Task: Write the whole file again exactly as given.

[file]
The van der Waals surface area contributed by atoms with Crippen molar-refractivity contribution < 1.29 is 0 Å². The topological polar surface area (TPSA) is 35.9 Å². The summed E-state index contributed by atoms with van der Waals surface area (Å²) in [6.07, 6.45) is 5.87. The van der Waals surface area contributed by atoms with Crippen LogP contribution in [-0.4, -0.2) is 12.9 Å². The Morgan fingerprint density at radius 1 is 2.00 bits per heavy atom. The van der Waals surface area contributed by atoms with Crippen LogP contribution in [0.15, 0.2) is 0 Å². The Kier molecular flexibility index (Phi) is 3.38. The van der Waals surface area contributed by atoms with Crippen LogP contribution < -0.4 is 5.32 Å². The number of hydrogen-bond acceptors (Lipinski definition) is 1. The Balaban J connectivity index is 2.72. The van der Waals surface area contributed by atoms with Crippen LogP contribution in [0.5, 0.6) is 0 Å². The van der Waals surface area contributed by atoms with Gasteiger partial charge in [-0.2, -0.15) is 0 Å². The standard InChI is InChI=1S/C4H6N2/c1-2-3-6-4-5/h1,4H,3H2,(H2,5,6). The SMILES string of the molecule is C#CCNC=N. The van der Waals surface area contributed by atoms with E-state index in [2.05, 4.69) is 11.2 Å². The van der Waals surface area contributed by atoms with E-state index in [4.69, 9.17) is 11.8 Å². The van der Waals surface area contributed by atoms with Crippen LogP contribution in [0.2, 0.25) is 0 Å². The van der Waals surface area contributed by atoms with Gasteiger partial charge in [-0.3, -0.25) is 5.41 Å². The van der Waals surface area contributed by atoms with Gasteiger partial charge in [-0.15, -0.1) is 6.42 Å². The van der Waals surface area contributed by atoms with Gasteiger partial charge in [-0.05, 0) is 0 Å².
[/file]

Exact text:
The van der Waals surface area contributed by atoms with Crippen molar-refractivity contribution < 1.29 is 0 Å². The topological polar surface area (TPSA) is 35.9 Å². The summed E-state index contributed by atoms with van der Waals surface area (Å²) in [6.07, 6.45) is 5.87. The van der Waals surface area contributed by atoms with Crippen LogP contribution in [-0.4, -0.2) is 12.9 Å². The Morgan fingerprint density at radius 1 is 2.00 bits per heavy atom. The van der Waals surface area contributed by atoms with Crippen LogP contribution in [0.15, 0.2) is 0 Å². The Kier molecular flexibility index (Phi) is 3.38. The van der Waals surface area contributed by atoms with Crippen LogP contribution < -0.4 is 5.32 Å². The number of hydrogen-bond acceptors (Lipinski definition) is 1. The Balaban J connectivity index is 2.72. The van der Waals surface area contributed by atoms with Crippen LogP contribution in [0.5, 0.6) is 0 Å². The van der Waals surface area contributed by atoms with Gasteiger partial charge in [-0.2, -0.15) is 0 Å². The standard InChI is InChI=1S/C4H6N2/c1-2-3-6-4-5/h1,4H,3H2,(H2,5,6). The SMILES string of the molecule is C#CCNC=N. The van der Waals surface area contributed by atoms with E-state index in [2.05, 4.69) is 11.2 Å². The van der Waals surface area contributed by atoms with E-state index in [4.69, 9.17) is 11.8 Å². The van der Waals surface area contributed by atoms with Crippen LogP contribution in [0.2, 0.25) is 0 Å². The van der Waals surface area contributed by atoms with Gasteiger partial charge in [-0.3, -0.25) is 5.41 Å². The van der Waals surface area contributed by atoms with Gasteiger partial charge in [-0.15, -0.1) is 6.42 Å². The van der Waals surface area contributed by atoms with Gasteiger partial charge in [-0.05, 0) is 0 Å².